One such venture capturing the attention of our organisations has been
Universitas 21 (U21), a consortium of 18 universities which sought
partnerships with News Limited and Microsoft, and are currently finalising a


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deal with North American media giant Thomson Corporation. The universities
involved in the venture include:

McGill University
University of British Columbia
University of Toronto
University of Michigan

National University of Singapore
University of Hong Kong
University of Peking
Fudan University

University of Birmingham
University of Edinburgh
University of Glasgow
University of Nottingham
Albert Ludwigs University Freiburg

University of Melbourne
University of New South Wales
University of Queensland
University of Auckland

Three additional US universities were invited to a recent meeting, and may
also join U21 – New York University, Georgia Tech University and the
University of Virginia.

The U21 venture raises important issues about the new models of global
delivery, and brings into focus the sharp end of the corporatisation of higher
education. Under the proposed deal Thomson Corporation will be responsible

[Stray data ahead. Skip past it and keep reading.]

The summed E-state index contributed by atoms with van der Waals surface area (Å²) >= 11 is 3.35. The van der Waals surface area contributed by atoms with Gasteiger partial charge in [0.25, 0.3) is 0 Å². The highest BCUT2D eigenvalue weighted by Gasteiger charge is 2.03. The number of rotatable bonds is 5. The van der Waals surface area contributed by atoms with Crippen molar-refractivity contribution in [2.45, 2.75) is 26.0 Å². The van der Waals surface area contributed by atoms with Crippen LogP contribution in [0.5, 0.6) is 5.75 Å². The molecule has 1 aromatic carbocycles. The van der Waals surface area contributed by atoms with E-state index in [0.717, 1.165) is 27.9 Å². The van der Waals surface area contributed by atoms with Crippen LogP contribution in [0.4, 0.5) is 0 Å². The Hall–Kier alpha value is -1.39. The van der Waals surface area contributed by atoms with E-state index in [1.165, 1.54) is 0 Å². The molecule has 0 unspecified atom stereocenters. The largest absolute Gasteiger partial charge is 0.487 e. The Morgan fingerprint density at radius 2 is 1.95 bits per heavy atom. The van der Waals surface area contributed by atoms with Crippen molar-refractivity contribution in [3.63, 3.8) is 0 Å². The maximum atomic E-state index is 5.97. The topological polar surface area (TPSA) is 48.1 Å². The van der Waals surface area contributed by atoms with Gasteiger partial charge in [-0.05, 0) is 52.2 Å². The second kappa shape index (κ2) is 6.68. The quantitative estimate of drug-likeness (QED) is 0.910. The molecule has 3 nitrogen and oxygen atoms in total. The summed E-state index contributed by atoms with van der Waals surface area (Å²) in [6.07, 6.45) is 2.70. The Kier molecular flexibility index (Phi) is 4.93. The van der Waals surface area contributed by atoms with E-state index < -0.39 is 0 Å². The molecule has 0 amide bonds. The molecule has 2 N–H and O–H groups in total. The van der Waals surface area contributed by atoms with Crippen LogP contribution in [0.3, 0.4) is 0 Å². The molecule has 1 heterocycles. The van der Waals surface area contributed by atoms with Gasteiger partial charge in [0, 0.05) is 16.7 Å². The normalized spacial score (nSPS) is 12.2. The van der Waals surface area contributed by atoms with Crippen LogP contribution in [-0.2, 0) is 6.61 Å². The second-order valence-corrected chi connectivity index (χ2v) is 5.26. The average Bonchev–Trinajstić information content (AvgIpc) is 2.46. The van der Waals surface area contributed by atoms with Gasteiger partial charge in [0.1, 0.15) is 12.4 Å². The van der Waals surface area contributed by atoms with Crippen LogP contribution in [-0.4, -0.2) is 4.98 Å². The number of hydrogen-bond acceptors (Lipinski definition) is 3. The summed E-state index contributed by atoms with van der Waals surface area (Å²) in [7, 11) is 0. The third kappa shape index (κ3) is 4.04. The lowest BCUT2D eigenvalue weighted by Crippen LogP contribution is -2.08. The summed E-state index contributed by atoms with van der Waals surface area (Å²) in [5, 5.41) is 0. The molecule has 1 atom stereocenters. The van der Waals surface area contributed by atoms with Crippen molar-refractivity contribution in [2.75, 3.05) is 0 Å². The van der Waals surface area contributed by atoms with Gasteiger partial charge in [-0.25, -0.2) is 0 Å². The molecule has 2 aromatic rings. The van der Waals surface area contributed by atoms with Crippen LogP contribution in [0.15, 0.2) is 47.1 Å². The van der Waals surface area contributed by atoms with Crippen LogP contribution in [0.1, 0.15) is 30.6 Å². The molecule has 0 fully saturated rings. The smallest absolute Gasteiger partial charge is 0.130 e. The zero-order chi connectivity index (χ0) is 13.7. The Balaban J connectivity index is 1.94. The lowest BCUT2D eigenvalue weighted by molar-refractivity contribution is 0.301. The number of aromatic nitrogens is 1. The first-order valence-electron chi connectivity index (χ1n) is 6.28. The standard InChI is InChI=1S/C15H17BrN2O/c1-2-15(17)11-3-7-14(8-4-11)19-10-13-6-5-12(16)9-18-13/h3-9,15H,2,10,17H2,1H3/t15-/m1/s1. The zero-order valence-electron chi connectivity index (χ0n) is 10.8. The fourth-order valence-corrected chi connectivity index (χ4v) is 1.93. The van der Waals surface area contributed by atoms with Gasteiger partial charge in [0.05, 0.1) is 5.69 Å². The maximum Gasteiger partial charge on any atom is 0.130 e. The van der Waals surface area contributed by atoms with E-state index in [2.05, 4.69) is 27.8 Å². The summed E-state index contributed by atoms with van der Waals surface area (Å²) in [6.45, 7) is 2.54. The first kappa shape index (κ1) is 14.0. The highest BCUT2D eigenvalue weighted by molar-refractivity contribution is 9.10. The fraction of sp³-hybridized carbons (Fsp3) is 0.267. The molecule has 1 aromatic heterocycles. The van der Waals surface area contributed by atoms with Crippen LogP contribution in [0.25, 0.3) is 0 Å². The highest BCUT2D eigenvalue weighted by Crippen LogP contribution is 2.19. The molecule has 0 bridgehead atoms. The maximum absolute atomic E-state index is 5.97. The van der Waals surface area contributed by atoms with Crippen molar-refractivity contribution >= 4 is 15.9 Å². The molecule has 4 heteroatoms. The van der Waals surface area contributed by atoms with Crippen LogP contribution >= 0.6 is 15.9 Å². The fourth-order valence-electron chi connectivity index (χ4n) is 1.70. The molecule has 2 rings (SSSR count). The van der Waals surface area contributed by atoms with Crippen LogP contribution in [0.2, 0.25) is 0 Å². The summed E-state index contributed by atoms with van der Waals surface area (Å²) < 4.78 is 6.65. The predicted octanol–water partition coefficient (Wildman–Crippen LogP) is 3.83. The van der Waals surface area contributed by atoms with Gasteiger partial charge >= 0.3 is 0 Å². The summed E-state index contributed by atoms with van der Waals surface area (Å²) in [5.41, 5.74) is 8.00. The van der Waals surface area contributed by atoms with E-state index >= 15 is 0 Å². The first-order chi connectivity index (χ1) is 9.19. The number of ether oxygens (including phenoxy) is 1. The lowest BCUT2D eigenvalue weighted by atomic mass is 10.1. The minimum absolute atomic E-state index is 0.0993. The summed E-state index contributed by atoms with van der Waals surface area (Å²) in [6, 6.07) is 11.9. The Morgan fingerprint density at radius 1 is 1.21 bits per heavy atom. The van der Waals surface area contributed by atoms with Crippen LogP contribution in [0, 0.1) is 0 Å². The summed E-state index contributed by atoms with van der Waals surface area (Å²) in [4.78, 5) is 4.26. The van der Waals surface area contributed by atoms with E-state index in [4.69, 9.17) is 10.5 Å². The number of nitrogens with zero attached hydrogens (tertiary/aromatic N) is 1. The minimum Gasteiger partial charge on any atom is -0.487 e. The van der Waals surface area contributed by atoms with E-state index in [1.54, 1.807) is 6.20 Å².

for course design, content development, testing and assessment and student
database management and translation. The universities will licence their
“brand names”, receiving money for allowing the crests of their institutions to
be used by the new international institution. The universities are not selling
their courses; rather it is their reputation that seems up for sale. As part of
establishing U21, “brand name” valuations were commissioned to measure
the universities’ respective contribution to any joint venture, and university
leaders at one prominent U21 site speak about their work as “brand equity
managers”.
A Thomson spokesperson stated that U21’s structure “enabled it to take a
powerful international brand, credible quality assurance and multi-jurisdictional
certification, and add Thomson Learning’s expansive content and course
development experience”. It predicts a market of 97m students by 2010.
Thomson has been shifting its resources from its newspaper holdings to
education, purchasing recently Prometric, an IT assessment company for
$US4.2b, Petersons, a student admissions company for $US2b, and acquiring
the higher education area of Harcourt Publishing for another $US2b.